Paul continued, “Who will bring any charge against those whom God has chosen? It is God who justifies. Who then is the one who condemns? No one. Christ Jesus who died — more than that, who was raised to life — is at the right hand of God and is also interceding for us.” (Romans 8:33–34) What incredible truths!
And then, based on this confidence, he asks, “Who shall separate us from the love of Christ? Shall trouble [in the Greek, tribulation] or hardship or persecution or famine or nakedness or danger or sword?” (Romans 8:35)
Then his dramatic answer: “As it is written: ‘For your sake we face death all day long; we are considered as sheep to be slaughtered.’ No, in all these things we are more than conquerors through him who loved us.” (Romans 8:36–37)
Do you see what Paul is saying? We are being slaughtered like sheep (quoting Psalm 44:12). We are experiencing trouble and hardship and persecution and famine and nakedness and danger and sword. We are going through terrible times of suffering and hardship and pain, but none of it can separate us from Messiah’s love. Through Him, we are more than conquerors. This is wonderful news.
Harold J. Chadwick asked: “Would you suffer persecution, poverty, and prison for Christ? Would you endure cruel tortures that take your mind and body to the very brink of death and beyond? Would you persevere? Would you ‘hold fast the profession of your faith without wavering?’ (Hebrews 10:23) Would you stand boldly without shame and confess Christ as Lord, to your own or to your family’s peril? For two thousand years, courageous men and women have been tortured and killed because of their confessions of Jesus Christ as Lord.” (Cited in Frank “JJ” Di Pietro, The Fire That Once Was: Those Who Turned the World Upside Down, 6.)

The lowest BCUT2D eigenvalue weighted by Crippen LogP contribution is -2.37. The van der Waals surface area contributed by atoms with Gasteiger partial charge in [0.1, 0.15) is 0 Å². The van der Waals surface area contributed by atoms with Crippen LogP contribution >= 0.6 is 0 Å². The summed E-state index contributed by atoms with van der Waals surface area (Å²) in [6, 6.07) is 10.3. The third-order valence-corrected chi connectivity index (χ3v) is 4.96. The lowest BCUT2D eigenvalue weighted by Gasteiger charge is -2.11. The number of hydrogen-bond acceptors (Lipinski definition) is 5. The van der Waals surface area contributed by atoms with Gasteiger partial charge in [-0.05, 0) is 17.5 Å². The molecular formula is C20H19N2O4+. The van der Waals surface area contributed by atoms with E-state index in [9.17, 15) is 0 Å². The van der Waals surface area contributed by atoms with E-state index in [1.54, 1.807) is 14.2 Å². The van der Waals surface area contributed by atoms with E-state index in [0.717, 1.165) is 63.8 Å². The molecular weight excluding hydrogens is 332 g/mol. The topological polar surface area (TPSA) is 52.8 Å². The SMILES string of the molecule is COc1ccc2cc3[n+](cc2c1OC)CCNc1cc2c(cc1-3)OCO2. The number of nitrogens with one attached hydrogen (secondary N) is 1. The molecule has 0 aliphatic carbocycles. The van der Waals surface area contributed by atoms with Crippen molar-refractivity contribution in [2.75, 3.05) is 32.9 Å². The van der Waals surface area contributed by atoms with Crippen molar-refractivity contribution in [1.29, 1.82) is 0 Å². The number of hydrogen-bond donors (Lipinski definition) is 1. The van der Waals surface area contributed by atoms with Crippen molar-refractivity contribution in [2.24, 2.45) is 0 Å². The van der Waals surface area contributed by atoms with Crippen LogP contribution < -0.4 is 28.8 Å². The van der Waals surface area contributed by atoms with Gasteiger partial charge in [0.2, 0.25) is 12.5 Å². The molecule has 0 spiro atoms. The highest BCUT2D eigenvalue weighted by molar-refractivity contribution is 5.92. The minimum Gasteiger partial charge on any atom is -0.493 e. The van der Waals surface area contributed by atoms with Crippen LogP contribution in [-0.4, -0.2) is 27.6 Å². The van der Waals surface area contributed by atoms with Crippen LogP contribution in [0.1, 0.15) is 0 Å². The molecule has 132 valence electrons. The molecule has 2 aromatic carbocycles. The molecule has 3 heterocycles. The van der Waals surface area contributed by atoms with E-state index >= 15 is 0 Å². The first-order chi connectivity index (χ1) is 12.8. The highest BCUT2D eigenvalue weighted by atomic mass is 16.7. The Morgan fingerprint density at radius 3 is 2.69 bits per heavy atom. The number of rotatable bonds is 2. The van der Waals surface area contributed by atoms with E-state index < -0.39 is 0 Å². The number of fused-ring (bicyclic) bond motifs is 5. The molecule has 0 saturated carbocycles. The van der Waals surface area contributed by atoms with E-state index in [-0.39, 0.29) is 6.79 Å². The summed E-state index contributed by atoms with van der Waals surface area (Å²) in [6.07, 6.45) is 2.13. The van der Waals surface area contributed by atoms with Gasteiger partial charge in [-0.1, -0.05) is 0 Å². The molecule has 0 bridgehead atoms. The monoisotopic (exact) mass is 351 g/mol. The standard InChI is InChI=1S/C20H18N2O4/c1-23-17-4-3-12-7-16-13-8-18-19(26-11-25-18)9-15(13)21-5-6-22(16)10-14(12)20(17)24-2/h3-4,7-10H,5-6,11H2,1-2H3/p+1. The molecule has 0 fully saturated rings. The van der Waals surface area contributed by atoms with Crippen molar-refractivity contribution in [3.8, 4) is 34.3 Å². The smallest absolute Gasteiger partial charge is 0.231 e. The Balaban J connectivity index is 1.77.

Yes, throughout history, God’s people have experienced hardship of every kind, be it persecution for the faith or be it the difficulties of life. And throughout history, God’s grace has carried us through, making His strength perfect in our weakness. There is no shortage of His power and grace today.
So, to the weak God says, “Be strong in the Lord!” (See Joel 3:10b; Ephesians 6:10) You might be weak and frail, but in Him, you are an overcomer. And so, the Spirit says to us, “Don’t feel sorry for yourself. Don’t throw a pity party. Don’t identify with your problems. Instead, put on God’s armor and be strong in Him. You are a more than a conqueror through Jesus!”
This is the attitude we should be cultivating at such a time as this, especially if the present crisis is only a prelude to much tougher times in the future. And, in particular, this is the kind of attitude we should be cultivating should real persecution arise right here in our country.
We don’t fear danger. We don’t fear hard times. We don’t fear persecution. We don’t fear death. We are believers. We are children of God. Enough said.
(Some of the material in this chapter was taken from my just released book, When the World Stops: Words of Faith, Hope, and Wisdom in the Midst of Crisis.)